Daily Bulletin

The Conversation

  • Written by Pat McConnell, Honorary Fellow, Macquarie University Applied Finance Centre, Macquarie University

The heads or deputy heads of the three main banking regulators (the Australian Prudential Regulatory Authority, the Australian Securities and Investments Commission and the Reserve Bank of Australia) spoke at the annual regulators’ lunch last week. Guy Debelle, who is relatively new to his role as deputy governor at the RBA, summarised the feelings of the regulators at the lunch in regards to the public’s lack of trust in banks:

No one feels that anything particularly has changed, because even if the issue occurred a few years ago, it still generates the headlines today, and just reinforces the belief [that the banks cannot be trusted].

Unfortunately that’s because these problems were never actually resolved at the time, with regulators being palmed off with internal inquiries, until the scandal went off the front page. Of course the problems that have occurred recently at banks, especially CBA, are going to be dredged up again and again, because customers (unlike regulators) really suffered and no one was ever held to account.

On the same day, APRA chairman Wayne Byers also announced the makeup of the inquiry panel to which it has outsourced its job. The agency also released the terms of reference that will govern the conduct of the inquiry over the next six months.

Way way down the list of things to do is assessing the CBA’s “accountability framework” and whether it conflicts with “sound risk management and compliance outcomes”.

Note the terms of reference do not discuss “accountability”, per se, merely whether the framework (i.e. organisation charts and policies) is effective or not. Instead, the terms of reference discuss whether it conflicts with other policies and organisation charts. It is Olympic standard navel gazing, rather than action on the part of APRA, and a very minor part of the panel’s work.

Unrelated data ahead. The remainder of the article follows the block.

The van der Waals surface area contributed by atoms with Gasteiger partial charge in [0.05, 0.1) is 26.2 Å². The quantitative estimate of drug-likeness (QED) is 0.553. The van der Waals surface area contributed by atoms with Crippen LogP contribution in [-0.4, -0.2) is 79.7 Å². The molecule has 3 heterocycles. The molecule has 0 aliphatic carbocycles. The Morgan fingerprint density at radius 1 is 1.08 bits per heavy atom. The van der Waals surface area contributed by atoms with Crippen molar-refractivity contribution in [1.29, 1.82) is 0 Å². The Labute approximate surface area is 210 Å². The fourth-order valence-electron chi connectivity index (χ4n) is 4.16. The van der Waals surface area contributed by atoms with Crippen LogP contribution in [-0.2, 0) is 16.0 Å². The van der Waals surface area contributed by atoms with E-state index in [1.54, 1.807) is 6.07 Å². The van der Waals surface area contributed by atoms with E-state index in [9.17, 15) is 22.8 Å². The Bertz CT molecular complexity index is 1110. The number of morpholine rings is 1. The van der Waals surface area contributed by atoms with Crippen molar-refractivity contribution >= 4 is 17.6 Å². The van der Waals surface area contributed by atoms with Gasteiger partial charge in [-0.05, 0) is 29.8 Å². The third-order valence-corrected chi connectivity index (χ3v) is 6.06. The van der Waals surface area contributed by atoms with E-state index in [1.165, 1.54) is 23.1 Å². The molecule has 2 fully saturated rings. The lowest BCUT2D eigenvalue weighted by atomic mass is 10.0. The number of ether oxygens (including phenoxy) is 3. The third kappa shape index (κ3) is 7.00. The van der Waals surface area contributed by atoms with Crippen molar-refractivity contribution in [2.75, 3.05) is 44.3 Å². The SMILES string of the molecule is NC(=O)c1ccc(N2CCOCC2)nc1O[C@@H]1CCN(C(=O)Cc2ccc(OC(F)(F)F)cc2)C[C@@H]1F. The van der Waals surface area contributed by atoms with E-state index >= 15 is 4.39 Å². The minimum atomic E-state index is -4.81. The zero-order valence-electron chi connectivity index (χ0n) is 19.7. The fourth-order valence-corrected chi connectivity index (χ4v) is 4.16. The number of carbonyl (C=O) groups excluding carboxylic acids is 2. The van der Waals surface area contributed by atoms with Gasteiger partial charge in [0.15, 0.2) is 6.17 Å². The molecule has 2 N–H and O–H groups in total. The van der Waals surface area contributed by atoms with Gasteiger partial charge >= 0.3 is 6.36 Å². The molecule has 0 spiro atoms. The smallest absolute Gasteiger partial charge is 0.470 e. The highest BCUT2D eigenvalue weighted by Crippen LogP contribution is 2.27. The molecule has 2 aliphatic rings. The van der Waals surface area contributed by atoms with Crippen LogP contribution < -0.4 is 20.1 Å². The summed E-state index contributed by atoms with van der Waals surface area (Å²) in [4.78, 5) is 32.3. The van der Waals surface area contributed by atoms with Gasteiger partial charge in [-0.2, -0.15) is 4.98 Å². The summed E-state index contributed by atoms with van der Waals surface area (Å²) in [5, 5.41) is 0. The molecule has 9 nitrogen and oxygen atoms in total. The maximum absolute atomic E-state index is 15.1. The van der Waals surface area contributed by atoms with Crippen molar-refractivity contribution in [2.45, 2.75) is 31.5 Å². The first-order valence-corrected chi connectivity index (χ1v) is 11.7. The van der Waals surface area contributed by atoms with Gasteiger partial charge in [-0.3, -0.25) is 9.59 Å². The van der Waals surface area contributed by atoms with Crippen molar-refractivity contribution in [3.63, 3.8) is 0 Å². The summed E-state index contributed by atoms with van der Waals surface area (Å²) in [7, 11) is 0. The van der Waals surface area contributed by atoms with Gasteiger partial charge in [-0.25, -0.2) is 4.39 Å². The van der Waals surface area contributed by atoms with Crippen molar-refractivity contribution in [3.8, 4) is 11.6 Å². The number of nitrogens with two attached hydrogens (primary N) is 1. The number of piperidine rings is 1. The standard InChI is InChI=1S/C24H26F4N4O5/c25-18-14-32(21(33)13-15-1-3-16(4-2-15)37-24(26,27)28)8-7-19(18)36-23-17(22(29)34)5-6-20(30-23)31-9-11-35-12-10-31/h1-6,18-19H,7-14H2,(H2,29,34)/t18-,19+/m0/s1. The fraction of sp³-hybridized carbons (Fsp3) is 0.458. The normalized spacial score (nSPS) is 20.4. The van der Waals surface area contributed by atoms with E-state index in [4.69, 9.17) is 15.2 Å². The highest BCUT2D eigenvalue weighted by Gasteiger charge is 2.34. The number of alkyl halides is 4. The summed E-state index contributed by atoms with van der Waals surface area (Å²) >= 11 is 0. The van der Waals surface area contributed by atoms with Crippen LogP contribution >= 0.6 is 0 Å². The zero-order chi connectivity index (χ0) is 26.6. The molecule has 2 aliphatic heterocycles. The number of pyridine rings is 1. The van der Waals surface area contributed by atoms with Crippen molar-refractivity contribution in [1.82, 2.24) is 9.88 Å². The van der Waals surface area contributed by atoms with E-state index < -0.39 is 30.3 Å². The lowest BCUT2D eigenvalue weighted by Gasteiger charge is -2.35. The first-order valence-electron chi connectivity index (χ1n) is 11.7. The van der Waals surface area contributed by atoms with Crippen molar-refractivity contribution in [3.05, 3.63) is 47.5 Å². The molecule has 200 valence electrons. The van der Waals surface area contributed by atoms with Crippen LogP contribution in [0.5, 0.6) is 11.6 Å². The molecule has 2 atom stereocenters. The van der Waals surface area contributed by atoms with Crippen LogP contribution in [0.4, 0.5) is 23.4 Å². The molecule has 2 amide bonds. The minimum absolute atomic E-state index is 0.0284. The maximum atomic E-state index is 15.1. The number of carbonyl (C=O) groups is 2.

But, accountability is not only about “what” but about the “who” and, as the French philosopher Molière wrote, “it is not only what we do, but also what we do not do, for which we are accountable”.

Inquiry panel member, John Laker, is also chairman of the Banking Finance Oath initiative, which works to promote “moral and ethical standards in the banking and finance profession”. He will be well placed then to remind CBA directors and managers of one of the key tenets of that oath:

I will accept responsibility for my actions [and] in these and all other matters; My word is my bond.

Responsibility and accountability are personal not commercial constructs and, notwithstanding the latest knee-jerk reaction to the money laundering scandal, these values have been in very short supply in CBA, over the last decade.

In fact, while there have been belated apologies for some of the scandals, no one in a senior position at CBA has actually taken personal accountability for any of the sequence of scandals that have recently beset the bank.

A detailed description of the many failures of accountability at CBA would take many thousands of words, but one scandal stands out above all others, not least because it involved the largest fine ever visited on CBA’s long-suffering shareholders. It set the scene for how the CBA board would handle future scandals, that is to obfuscate, prevaricate and litigate.

On December 23, 2009, the CBA board announced a payment of some NZ$264 million to one of New Zealand’s public service departments, New Zealand Inland Revenue.